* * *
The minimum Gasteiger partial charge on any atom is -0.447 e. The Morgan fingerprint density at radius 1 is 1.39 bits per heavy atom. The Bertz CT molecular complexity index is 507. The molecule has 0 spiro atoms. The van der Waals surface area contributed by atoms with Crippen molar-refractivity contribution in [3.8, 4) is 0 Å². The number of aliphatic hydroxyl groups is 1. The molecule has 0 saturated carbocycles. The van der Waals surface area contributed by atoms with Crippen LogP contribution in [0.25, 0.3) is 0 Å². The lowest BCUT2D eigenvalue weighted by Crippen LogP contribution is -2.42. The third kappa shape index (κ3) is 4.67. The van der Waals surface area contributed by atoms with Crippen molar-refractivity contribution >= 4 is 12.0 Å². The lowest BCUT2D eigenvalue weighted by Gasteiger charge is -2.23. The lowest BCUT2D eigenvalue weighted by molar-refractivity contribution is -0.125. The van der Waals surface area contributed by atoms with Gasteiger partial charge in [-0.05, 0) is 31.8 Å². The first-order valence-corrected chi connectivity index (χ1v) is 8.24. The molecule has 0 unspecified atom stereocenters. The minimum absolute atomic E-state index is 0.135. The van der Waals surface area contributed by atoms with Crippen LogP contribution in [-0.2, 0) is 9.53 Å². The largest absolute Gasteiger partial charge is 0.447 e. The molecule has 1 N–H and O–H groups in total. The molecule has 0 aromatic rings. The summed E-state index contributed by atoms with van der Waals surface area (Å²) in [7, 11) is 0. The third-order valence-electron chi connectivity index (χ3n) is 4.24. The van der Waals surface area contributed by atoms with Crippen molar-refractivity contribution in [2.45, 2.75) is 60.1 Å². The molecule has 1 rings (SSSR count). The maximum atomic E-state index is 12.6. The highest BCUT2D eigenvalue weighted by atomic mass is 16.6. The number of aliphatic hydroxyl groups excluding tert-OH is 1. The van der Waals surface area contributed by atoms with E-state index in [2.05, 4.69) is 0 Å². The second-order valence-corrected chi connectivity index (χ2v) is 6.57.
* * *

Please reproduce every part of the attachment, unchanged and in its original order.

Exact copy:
The minimum Gasteiger partial charge on any atom is -0.447 e. The Morgan fingerprint density at radius 1 is 1.39 bits per heavy atom. The Bertz CT molecular complexity index is 507. The molecule has 0 spiro atoms. The van der Waals surface area contributed by atoms with Crippen molar-refractivity contribution in [3.8, 4) is 0 Å². The number of aliphatic hydroxyl groups is 1. The molecule has 0 saturated carbocycles. The van der Waals surface area contributed by atoms with Crippen LogP contribution in [0.25, 0.3) is 0 Å². The lowest BCUT2D eigenvalue weighted by Crippen LogP contribution is -2.42. The third kappa shape index (κ3) is 4.67. The van der Waals surface area contributed by atoms with Crippen molar-refractivity contribution >= 4 is 12.0 Å². The lowest BCUT2D eigenvalue weighted by Gasteiger charge is -2.23. The lowest BCUT2D eigenvalue weighted by molar-refractivity contribution is -0.125. The van der Waals surface area contributed by atoms with Gasteiger partial charge in [-0.05, 0) is 31.8 Å². The first-order valence-corrected chi connectivity index (χ1v) is 8.24. The molecule has 0 unspecified atom stereocenters. The minimum absolute atomic E-state index is 0.135. The van der Waals surface area contributed by atoms with Crippen LogP contribution in [-0.2, 0) is 9.53 Å². The largest absolute Gasteiger partial charge is 0.447 e. The molecule has 1 N–H and O–H groups in total. The molecule has 0 aromatic rings. The summed E-state index contributed by atoms with van der Waals surface area (Å²) in [7, 11) is 0. The third-order valence-electron chi connectivity index (χ3n) is 4.24. The van der Waals surface area contributed by atoms with Crippen molar-refractivity contribution in [2.45, 2.75) is 60.1 Å². The molecule has 1 rings (SSSR count). The maximum atomic E-state index is 12.6. The highest BCUT2D eigenvalue weighted by atomic mass is 16.6. The number of aliphatic hydroxyl groups excluding tert-OH is 1. The van der Waals surface area contributed by atoms with E-state index in [2.05, 4.69) is 0 Å². The second-order valence-corrected chi connectivity index (χ2v) is 6.57.